John Doris argues in Lack of Character: Personality and Moral Behavior that the basic theory of action associated with virtue ethics and the theory of moral character is most likely incorrect. The character theory maintains that individuals have stable traits that lead them to behave similarly in a range of relevant but differing circumstances. A person with the traits of honesty or compassion will behave truthfully or benevolently in a range of circumstances, when it is easy to do so and when it is more difficult.
Situationist social psychologists tell us that information about people’s distinctive character traits, opinions, attitudes, values, or past behavior is not as useful for determining what they will do as is information about the details of their situations. (458)
- Consistency. Character and personality traits are reliably manifested in trait-relevant behavior across a diversity of trait-relevant eliciting conditions…
- Stability. Character and personality traits are reliably manifested in trait-relevant behaviors over iterated trials of similar trait-relevant eliciting conditions.
- Evaluative integration. In a given character or personality the occurrence of a trait with a particular evaluative valence is probabilistically related to the occurrence of other traits with similar evaluative valences. (23)
He concludes that these three features are not supported by the evidence:
Systematic observation typically fails to reveal the behavioral patterns expected by globalism; globalist conceptions of personality are empirically inadequate. (23)
There are several things about Doris’s approach that I like. His insistence that moral philosophy needs to be attentive to the findings of empirical psychological research is compelling. His care in treating the philosophical theories he challenges in thoughtful detail is appealing.
Doris discusses a possible solution to this worry, the theory of “social cognitivism” (76 ff.).
[Social cognitivists] understand behavior as a function of each person’s “cognitive-affective personality system”: the organization of beliefs, feelings, goals, competencies, and strategies that is supposed to support “stable and distinctive patterns of intraindividual variability in behavior”. (77)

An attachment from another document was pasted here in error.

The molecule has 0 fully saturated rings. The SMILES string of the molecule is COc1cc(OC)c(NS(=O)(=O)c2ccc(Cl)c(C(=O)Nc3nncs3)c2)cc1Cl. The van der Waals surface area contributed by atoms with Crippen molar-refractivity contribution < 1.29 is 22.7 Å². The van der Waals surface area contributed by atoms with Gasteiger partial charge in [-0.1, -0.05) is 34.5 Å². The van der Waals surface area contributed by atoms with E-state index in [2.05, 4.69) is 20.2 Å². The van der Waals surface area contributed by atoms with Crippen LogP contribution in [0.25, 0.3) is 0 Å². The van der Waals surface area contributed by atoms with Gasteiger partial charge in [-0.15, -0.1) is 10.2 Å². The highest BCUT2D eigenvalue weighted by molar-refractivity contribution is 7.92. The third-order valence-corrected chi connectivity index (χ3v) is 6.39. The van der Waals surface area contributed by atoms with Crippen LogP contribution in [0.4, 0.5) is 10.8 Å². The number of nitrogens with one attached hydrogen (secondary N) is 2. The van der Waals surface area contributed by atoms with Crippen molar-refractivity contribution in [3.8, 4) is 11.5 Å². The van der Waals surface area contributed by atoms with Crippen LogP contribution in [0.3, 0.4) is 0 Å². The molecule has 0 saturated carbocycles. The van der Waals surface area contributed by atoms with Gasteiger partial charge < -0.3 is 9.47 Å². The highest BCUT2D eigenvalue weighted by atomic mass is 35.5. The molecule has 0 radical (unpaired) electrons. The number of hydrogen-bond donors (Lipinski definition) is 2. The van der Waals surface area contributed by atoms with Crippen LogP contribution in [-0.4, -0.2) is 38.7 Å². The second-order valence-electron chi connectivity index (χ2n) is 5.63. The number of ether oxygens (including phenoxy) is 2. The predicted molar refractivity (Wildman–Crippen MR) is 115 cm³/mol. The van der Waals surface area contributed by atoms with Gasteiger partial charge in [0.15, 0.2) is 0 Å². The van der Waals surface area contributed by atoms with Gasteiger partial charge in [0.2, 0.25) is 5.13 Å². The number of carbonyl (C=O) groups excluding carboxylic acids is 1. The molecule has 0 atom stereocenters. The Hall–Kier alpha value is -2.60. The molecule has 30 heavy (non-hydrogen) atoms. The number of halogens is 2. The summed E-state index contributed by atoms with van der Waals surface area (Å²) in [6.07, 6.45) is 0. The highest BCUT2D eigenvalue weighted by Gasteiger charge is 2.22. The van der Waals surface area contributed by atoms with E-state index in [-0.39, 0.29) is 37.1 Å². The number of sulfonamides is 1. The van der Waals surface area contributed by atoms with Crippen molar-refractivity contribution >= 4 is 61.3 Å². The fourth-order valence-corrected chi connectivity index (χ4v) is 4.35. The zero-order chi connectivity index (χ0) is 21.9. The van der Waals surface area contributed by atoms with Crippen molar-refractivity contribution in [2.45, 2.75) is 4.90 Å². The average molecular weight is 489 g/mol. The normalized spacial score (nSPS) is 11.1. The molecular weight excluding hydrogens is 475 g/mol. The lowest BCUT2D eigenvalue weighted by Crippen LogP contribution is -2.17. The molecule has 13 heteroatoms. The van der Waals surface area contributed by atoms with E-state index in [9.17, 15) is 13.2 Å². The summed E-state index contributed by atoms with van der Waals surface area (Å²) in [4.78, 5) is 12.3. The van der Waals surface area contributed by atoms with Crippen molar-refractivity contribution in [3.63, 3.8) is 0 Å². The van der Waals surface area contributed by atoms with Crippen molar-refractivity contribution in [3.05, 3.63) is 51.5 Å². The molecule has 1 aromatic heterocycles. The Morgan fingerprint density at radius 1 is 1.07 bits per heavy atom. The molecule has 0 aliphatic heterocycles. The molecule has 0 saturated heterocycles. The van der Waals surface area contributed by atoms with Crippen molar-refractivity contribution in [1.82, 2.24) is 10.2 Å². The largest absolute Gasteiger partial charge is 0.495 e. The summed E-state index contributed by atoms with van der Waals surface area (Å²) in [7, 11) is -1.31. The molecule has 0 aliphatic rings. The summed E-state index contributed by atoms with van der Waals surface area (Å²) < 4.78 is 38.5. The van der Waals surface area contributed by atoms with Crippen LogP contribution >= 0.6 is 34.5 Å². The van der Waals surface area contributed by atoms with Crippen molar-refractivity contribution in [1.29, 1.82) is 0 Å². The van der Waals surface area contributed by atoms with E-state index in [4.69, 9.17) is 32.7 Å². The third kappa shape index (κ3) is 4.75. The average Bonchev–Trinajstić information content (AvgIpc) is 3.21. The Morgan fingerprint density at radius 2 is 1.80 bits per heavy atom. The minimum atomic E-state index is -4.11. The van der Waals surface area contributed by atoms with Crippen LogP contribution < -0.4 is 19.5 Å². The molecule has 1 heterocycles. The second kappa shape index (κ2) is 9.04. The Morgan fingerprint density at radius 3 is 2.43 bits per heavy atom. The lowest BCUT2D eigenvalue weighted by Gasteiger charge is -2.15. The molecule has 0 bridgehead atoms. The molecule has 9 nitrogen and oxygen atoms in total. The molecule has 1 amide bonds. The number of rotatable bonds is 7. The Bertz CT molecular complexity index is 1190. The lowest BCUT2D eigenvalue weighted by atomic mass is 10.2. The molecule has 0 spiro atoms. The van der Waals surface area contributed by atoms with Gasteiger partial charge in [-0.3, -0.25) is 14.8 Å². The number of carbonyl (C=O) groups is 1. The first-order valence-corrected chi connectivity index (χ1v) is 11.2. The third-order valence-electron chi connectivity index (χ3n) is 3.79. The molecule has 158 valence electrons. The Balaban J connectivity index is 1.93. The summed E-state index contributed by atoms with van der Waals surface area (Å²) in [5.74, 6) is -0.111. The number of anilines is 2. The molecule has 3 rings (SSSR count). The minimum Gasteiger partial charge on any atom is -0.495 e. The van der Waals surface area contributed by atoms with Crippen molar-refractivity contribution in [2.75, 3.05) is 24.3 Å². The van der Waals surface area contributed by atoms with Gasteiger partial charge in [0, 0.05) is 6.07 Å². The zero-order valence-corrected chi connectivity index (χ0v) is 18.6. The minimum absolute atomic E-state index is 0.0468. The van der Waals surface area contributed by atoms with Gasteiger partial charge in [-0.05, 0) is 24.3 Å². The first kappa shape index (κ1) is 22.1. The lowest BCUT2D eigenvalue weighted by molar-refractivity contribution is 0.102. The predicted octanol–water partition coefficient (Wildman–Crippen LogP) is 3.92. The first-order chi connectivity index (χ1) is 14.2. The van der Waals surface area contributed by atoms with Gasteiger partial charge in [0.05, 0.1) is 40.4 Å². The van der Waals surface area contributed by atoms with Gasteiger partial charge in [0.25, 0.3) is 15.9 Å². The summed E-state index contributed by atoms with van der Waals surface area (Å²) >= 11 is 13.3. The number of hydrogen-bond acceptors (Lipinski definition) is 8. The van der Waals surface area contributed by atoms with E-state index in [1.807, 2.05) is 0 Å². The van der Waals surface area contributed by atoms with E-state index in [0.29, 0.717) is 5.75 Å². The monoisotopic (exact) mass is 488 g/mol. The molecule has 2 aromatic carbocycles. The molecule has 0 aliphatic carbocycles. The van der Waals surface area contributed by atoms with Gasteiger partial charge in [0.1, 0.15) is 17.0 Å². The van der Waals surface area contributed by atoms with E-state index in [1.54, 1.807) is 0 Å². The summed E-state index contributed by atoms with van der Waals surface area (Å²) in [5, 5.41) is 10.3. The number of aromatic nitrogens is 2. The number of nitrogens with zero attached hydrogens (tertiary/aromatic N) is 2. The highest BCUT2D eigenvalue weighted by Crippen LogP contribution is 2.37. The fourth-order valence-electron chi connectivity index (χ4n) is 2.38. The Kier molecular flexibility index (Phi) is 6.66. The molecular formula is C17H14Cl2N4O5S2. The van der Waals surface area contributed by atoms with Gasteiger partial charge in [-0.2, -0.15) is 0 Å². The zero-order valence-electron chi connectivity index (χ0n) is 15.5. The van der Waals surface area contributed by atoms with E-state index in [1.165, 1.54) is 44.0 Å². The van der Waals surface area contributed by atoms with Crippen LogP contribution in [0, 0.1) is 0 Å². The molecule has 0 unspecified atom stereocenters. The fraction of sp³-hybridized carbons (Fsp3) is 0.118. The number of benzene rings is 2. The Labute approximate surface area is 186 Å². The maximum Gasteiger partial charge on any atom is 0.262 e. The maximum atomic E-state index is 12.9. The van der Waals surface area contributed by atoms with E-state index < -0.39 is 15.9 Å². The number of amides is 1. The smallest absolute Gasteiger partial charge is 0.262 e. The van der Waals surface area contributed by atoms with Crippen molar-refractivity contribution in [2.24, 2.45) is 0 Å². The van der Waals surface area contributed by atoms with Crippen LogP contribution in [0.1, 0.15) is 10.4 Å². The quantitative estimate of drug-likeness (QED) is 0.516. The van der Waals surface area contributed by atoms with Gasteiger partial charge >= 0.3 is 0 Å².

I don’t know whether the social cognitivists (e.g. Walter Mischel and Yuichi Shoda) succeed in offering a compelling empirical case for their view; but at least it provides a somewhat developed theory of the actor. In any case, it is not a framework that Doris endorses. And that seems to leave his account with a large hole in the middle: we would like to have an answer to the question, how do actors process the situations they encounter and arrive at actions to perform? What is the theory of the actor that is most plausible given a commitment to situationalism?
Here is Rachana Kamtekar’s most fundamental objection to the kinds of arguments offered by Doris and others:
It should by now be clear that the experiments which ﬁnd character traits to correlate poorly with behavior rely on a very particular conception of a character trait: as an isolable and nonrational disposition to manifest a given stereotypical behavior that differs from the behavior of others and is fairly situation insensitive. (477)
Perhaps, if situationism is true, then the answer to the practical question “what can I do to take charge of my situation?”is“nothing”— the features of situations that determine behavior are so subtle and surprising that no ordinary rational strategies could enable us to be masters of our situations. But such pessimism is premature, and if it were ever to become warranted, then it is not only virtue ethics and the notion of character that we would have to jettison, but the power of practical reasoning. (491)